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How to File Taxes: The Basics for Beginners

Daniella Alscher
Daniella Alscher  |  November 20, 2019

In this world, we can be certain of two things: death and taxes.

Beyond that, not much is known for sure, including exactly how to file those taxes. It's not something that many of us look forward to, but it has to be done. 

In this article, we'll go over the basics you need to file your taxes without breaking a sweat.

How to file taxes

Whether you're an independent contractor or an employee, filing your taxes can be confusing and overwhelming, but in the age of technology, it doesn’t have to be.

Below, we’ll go over the people that need to file their taxes, what kind of information you should have handy while you’re filing, and how to send your forms for a return.

How much do you have to make to file your taxes?

The quick answer is that it depends on a few things: your age, your filing status, and your income. Below, we’ve created a simple chart detailing everything you need to know before moving forward. If your income is more than the amount at the end of the row that describes you, you are required to submit a tax return.

Below are the tax brackets and rates for 2020, adjusted for inflation.

Rate Single Individuals, Taxable Income Over Married Individuals Filing Joint Returns, Taxable Income Over Head of Household, Taxable Income Over
10% $0 $0 $0
12% $9,875 $19,750 $14,100
22% $40,125 $80,250 $53,700
24% $85,525 $171,050 $85,500
32% $163,300 $326,600 $163,300
35% $207,350 $414,700 $207,350
37% $518,400 $622,050 $518,400

Source: Internal Revenue Service

If your status and income amount are at or higher than what appears on this chart, you need to file taxes, no matter the rate.

What information is needed to file taxes?

When preparing to file a tax return, there are a lot of different forms that you’ll begin to receive, which are extremely important to keep organized if you want to file your taxes properly. Simply keeping them in an appropriately labelled folder is the least you can do. When it’s time to file taxes, these forms will help both you and the government keep track of everything that’s being filed. Forms needed for a tax return are:

W-2 – A W-2 form will come from your employer and will detail things like the amount of money you’ve earned and the amount of income tax that has been withheld from your paychecks.

1099 – If you work as a freelancer, a 1099 form will be sent to you, as well as if you’re earning income from rental real estate or other things besides your job.

1099-INT – If you earn interest from a savings account or earn dividends from investments, you’ll receive this form.

Essentially, any and every form sent to you by someone you’ve worked with within the past year should be stored somewhere safe, together with the rest of the forms you’ve received so that when April rolls around, you’re ready for it.

In addition to these forms, be sure to have information like your Social Security Number and last year’s federal and state tax returns if you have them handy. Essentially, anything that can be considered proof of income should be on hand.

Fill out the proper tax form

The 1040 form is the standard federal income tax form that most people use to report their income and claim deductions, as well as calculate the amount of their tax refund for the year. In addition to this standard form, there are several others that you may or may not have to fill out. It all depends on the deductions and credits you want to claim and your overall financial situation.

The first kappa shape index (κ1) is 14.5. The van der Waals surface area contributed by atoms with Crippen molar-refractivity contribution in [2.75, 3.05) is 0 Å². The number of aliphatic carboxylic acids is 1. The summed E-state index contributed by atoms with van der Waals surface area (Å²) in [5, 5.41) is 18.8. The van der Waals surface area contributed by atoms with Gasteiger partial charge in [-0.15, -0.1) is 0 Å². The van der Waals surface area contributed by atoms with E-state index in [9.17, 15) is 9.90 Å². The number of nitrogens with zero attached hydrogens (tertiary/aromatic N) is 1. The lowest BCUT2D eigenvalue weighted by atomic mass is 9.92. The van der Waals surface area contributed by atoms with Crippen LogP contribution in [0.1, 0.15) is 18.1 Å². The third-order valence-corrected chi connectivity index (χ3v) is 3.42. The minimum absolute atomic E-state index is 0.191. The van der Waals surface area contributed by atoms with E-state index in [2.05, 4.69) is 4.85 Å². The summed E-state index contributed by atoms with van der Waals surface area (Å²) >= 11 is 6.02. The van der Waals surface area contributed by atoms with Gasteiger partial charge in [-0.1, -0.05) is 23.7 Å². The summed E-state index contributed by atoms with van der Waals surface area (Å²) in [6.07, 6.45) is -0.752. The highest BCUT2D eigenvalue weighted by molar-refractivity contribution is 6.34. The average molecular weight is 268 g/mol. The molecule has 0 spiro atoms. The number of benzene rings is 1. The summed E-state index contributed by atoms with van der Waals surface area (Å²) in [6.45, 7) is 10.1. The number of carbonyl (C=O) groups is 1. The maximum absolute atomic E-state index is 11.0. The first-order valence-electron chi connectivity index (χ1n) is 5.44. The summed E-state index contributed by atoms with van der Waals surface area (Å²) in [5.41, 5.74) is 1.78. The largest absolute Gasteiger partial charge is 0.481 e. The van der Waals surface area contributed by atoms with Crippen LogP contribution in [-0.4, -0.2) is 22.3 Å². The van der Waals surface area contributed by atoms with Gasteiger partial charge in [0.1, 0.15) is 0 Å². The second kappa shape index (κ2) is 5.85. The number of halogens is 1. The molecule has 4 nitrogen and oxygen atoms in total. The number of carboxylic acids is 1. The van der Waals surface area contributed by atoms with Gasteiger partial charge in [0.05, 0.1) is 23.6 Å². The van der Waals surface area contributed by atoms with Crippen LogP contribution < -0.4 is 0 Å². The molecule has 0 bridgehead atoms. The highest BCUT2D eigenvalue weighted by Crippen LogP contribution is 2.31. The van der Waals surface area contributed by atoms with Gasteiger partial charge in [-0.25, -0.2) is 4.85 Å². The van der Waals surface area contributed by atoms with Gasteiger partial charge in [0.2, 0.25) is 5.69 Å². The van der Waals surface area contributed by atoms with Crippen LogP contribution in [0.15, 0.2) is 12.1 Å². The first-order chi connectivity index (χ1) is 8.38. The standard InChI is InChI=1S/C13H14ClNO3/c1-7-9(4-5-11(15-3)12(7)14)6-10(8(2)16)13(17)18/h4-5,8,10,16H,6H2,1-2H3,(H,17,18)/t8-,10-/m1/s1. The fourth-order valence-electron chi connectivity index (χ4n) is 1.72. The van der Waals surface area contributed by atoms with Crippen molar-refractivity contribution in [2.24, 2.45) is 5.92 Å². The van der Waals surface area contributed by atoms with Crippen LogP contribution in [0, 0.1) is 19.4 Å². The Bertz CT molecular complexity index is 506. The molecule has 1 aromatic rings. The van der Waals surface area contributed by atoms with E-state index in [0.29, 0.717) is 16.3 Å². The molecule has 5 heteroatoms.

Submit your forms

There’s more than one way to do this. Below, we’ll go over the three ways that you can submit those forms you’re filling out.

NOTE: Taxes are due April 15, 2020.

Submit your tax forms through the mail

Submitting your forms the old-fashioned way hasn’t gone extinct yet. Paper forms can be completed and mailed to the appropriate IRS location. Note that mailing in your forms via snail-mail may take up to 6-8 weeks, delaying the time it takes to obtain a tax refund. If you can afford to wait a while, this isn’t a bad way to go.

E-file your forms

An increasingly popular way to submit your forms, e-filing is faster, easier, and more fool-proof than sending your forms through the mail. If you’re earning less than $66,000 a year, know that there are some software programs that you can use to file your taxes at no cost.

These programs are designed to ask you questions in a simple manner to identify the deductions and credits that you qualify for, as well as walk you through the process of filling out any forms that are required.

If you make more than $66,000 a year, there are software programs like Intuit and TurboTax for you if you’re not sure how to file on your own, but they might not be free.

Get a little help

There are professional accountants whose job it is to help you with your taxes. If you can afford their services, take advantage. They won’t just fill out the forms, they’ll help you maximize your refund.

Find the best tax service providers: 

Find the best Tax Service Providers →

It’s just around the corner

Once you’ve sent in all of the appropriate information to the IRS, don’t forget to keep a copy for yourself. That copy will come in handy next year, when you’ll have to do the same thing all over again. And again. And again.

Filing your personal taxes is one thing. Filing your small business taxes is a whole other story.

Daniella Alscher
Author

Daniella Alscher

Daniella Alscher is a Content Marketing Associate for G2. When she's not reading or writing, she's listening to murder podcasts or sitting on the couch. Or both. (she/her/hers)